When the Union army moved north, abandoning Fredericksburg, the Fitzhugh house still had about 35 wounded.     These were men who had not been well enough to be evacuated to Washington.

     The army moved north from Fredericksburg June 14th.  Fay wrote,

    "When the first corps left their camp near our hospital an officer with an ambulance train was sent down to remove us.    There was a heavy thunder-storm that night.  In the darkness and rain he got lost.    When daylight appeared he could see, from the bluffs where he was, the rebel army crossing the river down in front of our hospital about a mile distant.

     The officer became frightened.      He turned his train of empty ambulances northward and started to catch up with the Union army, leaving us to be captured without making any attempt remove us."




     When the staff and patients of the captured hospital were sent to Richmond, Mrs. Large staid with them.      She convinced  Confederate guards to allow her to be interned  at the Libby Prison hospital  with her son, rather than at Castle Thunder, the civilian prison in Richmond.    She continued to care for him and others while she was prisoner.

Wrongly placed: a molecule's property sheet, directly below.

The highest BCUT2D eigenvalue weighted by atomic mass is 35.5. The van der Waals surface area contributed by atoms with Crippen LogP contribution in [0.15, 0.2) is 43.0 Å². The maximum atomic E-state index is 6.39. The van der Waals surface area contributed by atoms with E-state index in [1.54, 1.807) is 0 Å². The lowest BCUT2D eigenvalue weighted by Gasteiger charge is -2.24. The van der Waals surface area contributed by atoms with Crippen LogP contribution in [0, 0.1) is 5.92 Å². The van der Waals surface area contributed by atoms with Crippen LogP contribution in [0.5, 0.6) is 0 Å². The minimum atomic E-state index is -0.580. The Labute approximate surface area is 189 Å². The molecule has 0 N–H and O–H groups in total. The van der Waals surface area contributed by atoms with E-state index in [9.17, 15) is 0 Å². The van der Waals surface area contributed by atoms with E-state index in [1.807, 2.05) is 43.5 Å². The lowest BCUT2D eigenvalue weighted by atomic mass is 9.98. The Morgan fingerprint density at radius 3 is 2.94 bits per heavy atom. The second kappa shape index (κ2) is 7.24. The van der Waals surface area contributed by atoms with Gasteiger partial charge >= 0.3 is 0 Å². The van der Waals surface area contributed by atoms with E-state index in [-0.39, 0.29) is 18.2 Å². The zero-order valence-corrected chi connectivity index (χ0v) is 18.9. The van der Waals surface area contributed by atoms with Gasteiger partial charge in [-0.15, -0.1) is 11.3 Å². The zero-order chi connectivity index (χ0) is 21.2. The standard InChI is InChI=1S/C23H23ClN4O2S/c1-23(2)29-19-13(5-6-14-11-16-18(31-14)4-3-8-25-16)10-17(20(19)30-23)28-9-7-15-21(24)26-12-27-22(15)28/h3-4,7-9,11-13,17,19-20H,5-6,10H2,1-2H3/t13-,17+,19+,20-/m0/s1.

John S. Fay and the other patients who survived captivity (several died) were paroled from Libby in mid- July.      Dr. Whitney was not paroled until November.  Fay parted company with the Mrs. Large and her son at Annapolis, Md. July 19.

     Fay recovered from his wounds and was appointed post master of Marlboro, Mass., his home town, by President Andrew Johnson in June, 1865.     He was reappointed by every sitting President from Johnson to Teddy Roosevelt in 1903.      He served as postmaster of Marlboro until his death 1914.     His family has a slip of paper with all the Presidents signatures renewing  the appointment through the years.       Pictured is the Marlboro Post Office at the turn of the last century, a new building then.      I believe the man in front with two canes is Post Master John S. Fay.

      I find it intriguing to attach so many stories to this one place, all documented, in such a brief period of its long history.        I hope the Fitzhugh property is preserved but it seems unlikely at present.  Considering these stories, and its long significant Virginia history, you would think there would be enough interest  from people in Massachusetts, Pennsylvania, and Virginia, for someone, or some group of interested parties, to step forward to help save it.